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The "Entire Agreement" clause is very powerful and often underestimated by franchisees signing a franchise agreement.

Entire Agreement

Have you seen this clause in your franchise agreement? I bet you have. It goes by several names, but usually it is headed as “Entire Agreement” or “Merger Clause”. Unfortunately, franchisees often underestimates the power of this clause in their contract:

Entire Agreement: This Agreement and the Attachments hereto constitute the entire agreement between Franchisor, Franchisee and Franchisee’s Principals concerning the subject matter hereof. All prior agreements, discussions, representations, warranties and covenants are merged herein. THERE ARE NO WARRANTIES, REPRESENTATIONS, COVENANTS OR AGREEMENTS, EXPRESS OR IMPLIED, BETWEEN THE PARTIES EXCEPT THOSE EXPRESSLY SET FORTH IN THIS AGREEMENT. Except those permitted to be made unilaterally by Franchisor, any amendments or modifications of this Agreement shall be in writing and executed by Franchisor and Franchisee.

I know the franchisee sales reps are funny, confident, smart and seem trustworthy, but they earn a commission for selling you a franchise. Unless a claim they made is specifically written in the franchise agreement, they probably won’t deliver on it. If you ask the sales rep to include a claim or promise they made in writing and they refuse (and say, “Legally we can’t put it in writing, but don’t worry…we’ve been around a long time and you can trust that we’d never do anything to hurt our franchisees”), you can bet your goat they won’t make good on it.

Courts almost always enforce the above Entire Agreement clause even if the franchisor made different claims before the contract was signed. Most of the rules governing franchises are state specific (except the FTC rules), so speak to a franchise lawyer in your state and get informed! Call your local or state bar association and ask for a list of attorneys practicing franchise law.

I’ll write a post on how to select a good franchise lawyer soon.

About Ryan Knoll

Attorney and advisor with an interest in franchising. Feel free to email me comments and questions on the "Contact Us" page.

7 comments

  1. I don’t see how that is fair or legal. If a saleman says the company will do something, and they don’t, isn’t that some kind of actionable false advertising?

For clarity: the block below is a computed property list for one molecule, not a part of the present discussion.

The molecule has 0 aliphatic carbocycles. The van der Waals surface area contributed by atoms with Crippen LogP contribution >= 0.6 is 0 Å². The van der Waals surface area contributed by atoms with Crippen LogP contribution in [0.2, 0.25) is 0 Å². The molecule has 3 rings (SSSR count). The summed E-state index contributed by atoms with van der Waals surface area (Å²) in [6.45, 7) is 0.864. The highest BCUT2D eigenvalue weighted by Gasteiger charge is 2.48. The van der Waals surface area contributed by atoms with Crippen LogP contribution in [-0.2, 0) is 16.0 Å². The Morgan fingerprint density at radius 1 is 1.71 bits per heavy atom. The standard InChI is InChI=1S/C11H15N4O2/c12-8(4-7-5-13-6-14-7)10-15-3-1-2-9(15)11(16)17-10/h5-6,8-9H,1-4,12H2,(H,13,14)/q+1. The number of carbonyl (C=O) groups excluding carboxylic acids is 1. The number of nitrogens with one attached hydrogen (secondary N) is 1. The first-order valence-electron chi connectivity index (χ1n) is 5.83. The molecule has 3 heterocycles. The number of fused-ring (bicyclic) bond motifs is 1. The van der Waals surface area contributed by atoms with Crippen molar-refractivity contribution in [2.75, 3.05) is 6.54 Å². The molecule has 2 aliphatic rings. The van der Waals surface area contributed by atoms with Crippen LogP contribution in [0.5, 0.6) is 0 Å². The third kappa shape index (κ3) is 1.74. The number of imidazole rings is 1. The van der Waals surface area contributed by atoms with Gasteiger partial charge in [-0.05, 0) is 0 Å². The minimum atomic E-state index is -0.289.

2. To Anonymous:
    I feel your pain but just because something seems unfair doesn’t mean it is illegal or a court should provide you with a remedy. If the francisee had a lawyer, and he didn’t adequately warn you or look out for your interests, SUE YOUR LAWYER! That is probably your best route and is much easier than you might think (it happends more often than you would think). I guess the important thing is to get documentation and everything you do, even go so far as to record conversation and presentations with the Franchisor company. Then you’d have a solid case of false advertising which is a seperate claim from a breach of contract.

  3. What does this mean?

    Except those permitted to be made unilaterally by Franchisor, any amendments or modifications of this Agreement shall be in writing and executed by Franchisor and Franchisee.

  4. Michael Webster

    It means thats whatever oral arrangements you and the franchisor have made, if the franchisor decides to break the oral agreement there is no breach of the franchise agreement. Basically, you cannot sue the franchisor for breach of agreement.

  5. Can someone let me have a copy of a franchise agreement and fee schedules of either, or all, of the following;

    Hilton
    Holiday Inn Resorts

  6. My email address for said franchise agreements is gmseasia@gmail.com thanks

  7. [quote comment=”122725″]My email address for said franchise agreements is gmseasia@gmail.com thanks[/quote]
    You’ll have a hard time finding those Franchise Agreement, Ian, because they are exempt from state registration due to the size and sophistication of the investment.

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